The life cycle of rabbits differs from that of poultry. They require more space per animal to raise, approximately 10 to 15 square feet. Their gestation period is approximately a month, with litters of five kittens being typical. The kittens can be harvested for both meat and pelts at about three months but do not reproduce until around six months.
Most of the known rabbit farms were built prior to 2005. In addition to larger breeding farms, Kim Jong Un has also encouraged households to undertake “private livestock farming” to increase production without large investment from the state. When rabbit farms are mentioned in state media outlets, most are labeled as “rabbit breeding farms.” An emphasis is placed on feed production for the animals, along with anti-epidemic measures such as preventive medication to halt disease from spreading and affecting swaths of the stock. Rabbit feed has been mentioned as utilizing rice, dried grass and beans—emphasizing both the interconnectivity of protein production and agricultural output and the potential conflicts that may arise in prioritizing crop allocations when food is scarce.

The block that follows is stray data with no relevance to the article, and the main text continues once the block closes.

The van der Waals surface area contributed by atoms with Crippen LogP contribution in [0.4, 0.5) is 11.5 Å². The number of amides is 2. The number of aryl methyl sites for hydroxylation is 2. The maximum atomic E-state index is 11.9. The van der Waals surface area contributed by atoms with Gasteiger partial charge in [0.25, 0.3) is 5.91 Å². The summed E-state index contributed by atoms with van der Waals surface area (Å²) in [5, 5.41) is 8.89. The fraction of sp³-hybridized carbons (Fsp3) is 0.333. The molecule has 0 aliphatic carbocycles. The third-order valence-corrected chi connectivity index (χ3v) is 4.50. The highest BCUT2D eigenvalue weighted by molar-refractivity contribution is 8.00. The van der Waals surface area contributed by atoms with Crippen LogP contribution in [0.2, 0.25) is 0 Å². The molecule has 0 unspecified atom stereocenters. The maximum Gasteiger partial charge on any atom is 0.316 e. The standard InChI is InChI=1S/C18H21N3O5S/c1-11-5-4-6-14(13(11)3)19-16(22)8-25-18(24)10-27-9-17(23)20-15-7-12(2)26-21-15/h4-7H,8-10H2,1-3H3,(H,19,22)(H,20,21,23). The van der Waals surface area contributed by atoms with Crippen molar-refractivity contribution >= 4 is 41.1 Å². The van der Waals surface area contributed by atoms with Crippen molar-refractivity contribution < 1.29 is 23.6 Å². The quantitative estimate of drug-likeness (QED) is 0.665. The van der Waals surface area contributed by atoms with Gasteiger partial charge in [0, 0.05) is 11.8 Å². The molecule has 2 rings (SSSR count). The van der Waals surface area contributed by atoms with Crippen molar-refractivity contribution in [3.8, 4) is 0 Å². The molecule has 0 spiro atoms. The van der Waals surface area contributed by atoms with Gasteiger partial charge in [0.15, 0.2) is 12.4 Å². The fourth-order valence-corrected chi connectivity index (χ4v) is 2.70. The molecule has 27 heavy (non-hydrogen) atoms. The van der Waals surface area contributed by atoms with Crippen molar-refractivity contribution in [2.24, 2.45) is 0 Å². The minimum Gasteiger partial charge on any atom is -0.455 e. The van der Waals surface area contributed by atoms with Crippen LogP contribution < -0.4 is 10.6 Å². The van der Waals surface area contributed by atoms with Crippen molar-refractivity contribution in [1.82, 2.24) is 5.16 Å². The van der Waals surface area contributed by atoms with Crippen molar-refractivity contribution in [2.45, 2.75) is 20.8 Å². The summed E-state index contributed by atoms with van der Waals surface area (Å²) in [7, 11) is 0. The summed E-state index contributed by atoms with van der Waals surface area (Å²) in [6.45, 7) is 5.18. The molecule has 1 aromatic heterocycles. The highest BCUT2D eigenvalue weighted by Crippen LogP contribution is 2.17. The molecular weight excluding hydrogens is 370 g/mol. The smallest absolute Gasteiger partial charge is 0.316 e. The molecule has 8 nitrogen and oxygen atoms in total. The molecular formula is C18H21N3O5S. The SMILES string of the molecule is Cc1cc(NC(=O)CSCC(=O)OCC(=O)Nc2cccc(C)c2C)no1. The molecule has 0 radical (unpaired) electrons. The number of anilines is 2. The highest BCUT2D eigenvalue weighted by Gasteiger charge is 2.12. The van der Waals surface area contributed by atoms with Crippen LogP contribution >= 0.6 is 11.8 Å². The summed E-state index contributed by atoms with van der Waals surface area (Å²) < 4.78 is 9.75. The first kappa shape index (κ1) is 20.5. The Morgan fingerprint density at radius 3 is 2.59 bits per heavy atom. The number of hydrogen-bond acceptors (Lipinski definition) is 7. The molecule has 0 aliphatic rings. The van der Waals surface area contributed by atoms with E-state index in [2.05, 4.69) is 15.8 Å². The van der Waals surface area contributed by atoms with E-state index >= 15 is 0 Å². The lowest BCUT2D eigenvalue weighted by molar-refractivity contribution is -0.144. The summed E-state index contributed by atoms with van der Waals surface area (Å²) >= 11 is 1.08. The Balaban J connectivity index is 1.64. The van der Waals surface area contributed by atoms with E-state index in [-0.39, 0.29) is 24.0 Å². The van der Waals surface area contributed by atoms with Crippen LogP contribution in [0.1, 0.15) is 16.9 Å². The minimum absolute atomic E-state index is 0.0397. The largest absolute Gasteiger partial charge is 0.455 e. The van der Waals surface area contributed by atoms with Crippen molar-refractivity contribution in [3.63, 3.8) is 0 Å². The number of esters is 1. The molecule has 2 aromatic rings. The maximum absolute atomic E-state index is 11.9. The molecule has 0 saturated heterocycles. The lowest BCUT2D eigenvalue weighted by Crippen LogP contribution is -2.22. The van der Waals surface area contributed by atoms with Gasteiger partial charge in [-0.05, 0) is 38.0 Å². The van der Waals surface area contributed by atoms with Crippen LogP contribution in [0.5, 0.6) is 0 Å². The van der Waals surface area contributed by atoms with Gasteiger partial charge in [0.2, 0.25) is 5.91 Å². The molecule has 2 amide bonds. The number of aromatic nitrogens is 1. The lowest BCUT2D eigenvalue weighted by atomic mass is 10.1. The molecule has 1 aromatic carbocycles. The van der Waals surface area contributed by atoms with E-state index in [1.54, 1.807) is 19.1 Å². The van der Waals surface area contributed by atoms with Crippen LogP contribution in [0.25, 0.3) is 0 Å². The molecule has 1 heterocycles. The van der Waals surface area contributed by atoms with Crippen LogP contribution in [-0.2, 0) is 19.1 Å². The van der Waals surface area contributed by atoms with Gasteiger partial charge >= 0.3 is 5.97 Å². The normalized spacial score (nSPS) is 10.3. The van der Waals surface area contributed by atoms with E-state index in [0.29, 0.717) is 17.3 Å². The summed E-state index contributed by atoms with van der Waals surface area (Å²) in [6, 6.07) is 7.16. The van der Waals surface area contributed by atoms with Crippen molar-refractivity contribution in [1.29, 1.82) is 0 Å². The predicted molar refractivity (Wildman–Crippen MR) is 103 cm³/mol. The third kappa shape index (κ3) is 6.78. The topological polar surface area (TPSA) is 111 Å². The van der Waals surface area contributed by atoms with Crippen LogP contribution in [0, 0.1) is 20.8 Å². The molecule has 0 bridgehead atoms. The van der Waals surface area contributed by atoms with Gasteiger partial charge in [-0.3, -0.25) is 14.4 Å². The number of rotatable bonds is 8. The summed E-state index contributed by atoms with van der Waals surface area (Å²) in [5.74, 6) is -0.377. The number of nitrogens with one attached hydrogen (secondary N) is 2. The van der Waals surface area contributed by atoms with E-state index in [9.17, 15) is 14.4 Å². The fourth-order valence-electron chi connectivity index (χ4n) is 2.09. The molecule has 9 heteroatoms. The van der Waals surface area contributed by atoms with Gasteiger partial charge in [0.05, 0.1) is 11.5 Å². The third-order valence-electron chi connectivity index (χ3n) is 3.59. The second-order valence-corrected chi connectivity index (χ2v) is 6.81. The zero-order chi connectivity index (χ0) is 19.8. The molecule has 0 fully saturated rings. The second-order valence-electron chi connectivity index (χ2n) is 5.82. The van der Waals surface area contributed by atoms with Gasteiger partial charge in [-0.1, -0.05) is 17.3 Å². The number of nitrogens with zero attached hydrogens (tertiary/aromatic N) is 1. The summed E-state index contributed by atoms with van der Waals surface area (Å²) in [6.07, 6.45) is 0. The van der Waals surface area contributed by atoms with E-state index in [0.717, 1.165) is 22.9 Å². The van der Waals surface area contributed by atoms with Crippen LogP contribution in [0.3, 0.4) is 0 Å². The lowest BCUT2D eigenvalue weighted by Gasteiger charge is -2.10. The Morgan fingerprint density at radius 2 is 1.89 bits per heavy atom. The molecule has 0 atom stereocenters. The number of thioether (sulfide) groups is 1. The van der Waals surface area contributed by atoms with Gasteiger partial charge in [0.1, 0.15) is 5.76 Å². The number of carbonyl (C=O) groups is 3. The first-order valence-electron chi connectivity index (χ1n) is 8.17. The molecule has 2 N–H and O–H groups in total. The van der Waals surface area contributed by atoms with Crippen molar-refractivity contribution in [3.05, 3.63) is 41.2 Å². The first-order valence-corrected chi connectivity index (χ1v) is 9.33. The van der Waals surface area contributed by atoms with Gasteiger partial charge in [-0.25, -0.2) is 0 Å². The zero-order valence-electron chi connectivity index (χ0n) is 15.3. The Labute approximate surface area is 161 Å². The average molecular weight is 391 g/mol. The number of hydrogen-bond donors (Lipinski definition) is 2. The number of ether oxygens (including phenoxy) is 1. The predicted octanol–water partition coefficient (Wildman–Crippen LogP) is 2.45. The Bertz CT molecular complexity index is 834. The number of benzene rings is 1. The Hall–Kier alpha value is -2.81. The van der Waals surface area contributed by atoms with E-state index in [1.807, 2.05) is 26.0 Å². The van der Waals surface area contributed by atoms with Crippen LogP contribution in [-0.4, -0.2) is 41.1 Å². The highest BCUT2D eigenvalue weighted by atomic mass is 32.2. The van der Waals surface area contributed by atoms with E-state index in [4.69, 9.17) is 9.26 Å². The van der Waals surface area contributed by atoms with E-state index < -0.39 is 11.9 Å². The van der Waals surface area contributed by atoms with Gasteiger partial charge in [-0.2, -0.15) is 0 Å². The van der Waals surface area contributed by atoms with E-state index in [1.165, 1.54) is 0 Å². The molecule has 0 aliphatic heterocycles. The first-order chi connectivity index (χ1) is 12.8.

In sum, while rabbit farming appears to continue, efforts to expand this protein source seem to have stopped.
Phyongwon Rabbit Farm
The Phyongwon Rabbit Farm provides a typical layout for the larger rabbit farms and has been frequently mentioned in state media. The farm predates the first available satellite image available from 2003. At that time, the farm consisted of six long, narrow buildings, one long and slightly wider building, and a couple of small support buildings. The larger building is likely a breeding house, where rabbits are probably artificially inseminated, as that is a more efficient process. The doe is kept with her kittens until weaned, and then the kittens are moved to the “grow-out” houses.